It is also possible there's a problem with the appraiser. Maybe he is not familiar with property values in your area. Find out if the appraiser has done very many appraisals in that area. Check the appraisal comparables and see if they are good representations. The lender should be familiar with the appraiser and be able to provide you with information. Your Realtor should also know appraisers for that particular area who might be able to give you an idea of reasonable value for a reduced fee.
Based on the financial information provided and the Verification of Deposit, the lender may have determined that you do not have enough cash to make a down payment and cover closing costs. Usually, these funds may not come from borrowing, however gift from a relative can be used as long as no repayment of the money is expected. Other solutions include getting the seller to take back a second mortgage, which would reduce the down payment requirement (assuming you can still qualify with the additional loan payment), or getting the seller to pay some of the closing costs, such as the origination fees. Finally, you could correct this problem by simply waiting, providing you institute a savings program in the meanwhile.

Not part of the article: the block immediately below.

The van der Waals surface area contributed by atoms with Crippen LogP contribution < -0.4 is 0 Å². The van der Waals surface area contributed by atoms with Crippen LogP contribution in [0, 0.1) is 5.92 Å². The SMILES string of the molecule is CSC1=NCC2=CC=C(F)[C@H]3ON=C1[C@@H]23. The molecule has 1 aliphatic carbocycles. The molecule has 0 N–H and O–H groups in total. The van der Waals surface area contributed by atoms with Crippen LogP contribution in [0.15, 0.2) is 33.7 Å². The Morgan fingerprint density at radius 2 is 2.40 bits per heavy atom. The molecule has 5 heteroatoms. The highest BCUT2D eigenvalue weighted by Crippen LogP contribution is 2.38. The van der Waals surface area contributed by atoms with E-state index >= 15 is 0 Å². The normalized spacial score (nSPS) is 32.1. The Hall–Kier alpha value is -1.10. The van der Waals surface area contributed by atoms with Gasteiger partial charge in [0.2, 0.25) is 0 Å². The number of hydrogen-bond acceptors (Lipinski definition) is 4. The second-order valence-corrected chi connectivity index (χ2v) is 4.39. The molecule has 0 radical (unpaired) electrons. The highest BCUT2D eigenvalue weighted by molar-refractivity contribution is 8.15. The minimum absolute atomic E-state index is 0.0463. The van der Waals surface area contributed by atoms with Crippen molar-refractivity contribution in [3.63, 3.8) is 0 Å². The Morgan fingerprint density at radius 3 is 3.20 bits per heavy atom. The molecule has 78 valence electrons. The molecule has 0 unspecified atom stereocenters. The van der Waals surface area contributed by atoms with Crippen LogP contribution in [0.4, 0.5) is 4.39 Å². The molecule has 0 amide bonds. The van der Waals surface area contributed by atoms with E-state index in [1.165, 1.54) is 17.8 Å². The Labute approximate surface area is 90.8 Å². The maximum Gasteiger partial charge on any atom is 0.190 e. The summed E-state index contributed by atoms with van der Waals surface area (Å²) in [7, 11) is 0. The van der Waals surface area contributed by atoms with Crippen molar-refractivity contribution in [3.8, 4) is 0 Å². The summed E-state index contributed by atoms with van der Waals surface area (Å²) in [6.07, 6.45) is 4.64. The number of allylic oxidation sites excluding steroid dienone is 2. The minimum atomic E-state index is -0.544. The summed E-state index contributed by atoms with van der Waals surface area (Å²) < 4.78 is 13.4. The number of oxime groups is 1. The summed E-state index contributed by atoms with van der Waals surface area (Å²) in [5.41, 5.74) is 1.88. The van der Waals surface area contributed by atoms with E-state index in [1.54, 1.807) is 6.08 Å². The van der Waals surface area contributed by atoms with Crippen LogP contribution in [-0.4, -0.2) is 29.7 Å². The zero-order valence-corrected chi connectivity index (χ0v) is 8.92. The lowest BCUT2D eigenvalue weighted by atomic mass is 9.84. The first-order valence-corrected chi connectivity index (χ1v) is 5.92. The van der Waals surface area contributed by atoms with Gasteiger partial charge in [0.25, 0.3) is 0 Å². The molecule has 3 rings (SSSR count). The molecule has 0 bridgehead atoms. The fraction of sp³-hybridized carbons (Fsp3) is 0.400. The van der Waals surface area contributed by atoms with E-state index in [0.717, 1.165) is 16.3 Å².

It can be difficult to hear that a lender feels you have insufficient income to qualify for your loan. Looking at it from a different perspective however can show you that the lender may be doing you a favor by preventing you from getting yourself in a financial situation that may be over your head.
In assessing your ability to repay the requested loan, lenders look at the amount of your monthly income in relation to your proposed mortgage payments and to all of your monthly debt and installment loan payments. Generally speaking, your mortgage payment should not be more than 28 percent of your monthly gross income.Your total debt, including mortgage payments and other installment payments, should not be more then 36 percent. The percentages are slightly higher for FHA loans. These ratios are only guidelines, but if yours are substantially higher, say 35 percent and 42 percent, they are beyond industry norms and can cause denial of the loan. If you feel confident you can afford the home you want to buy there are some things to look at to help you get your loan approved.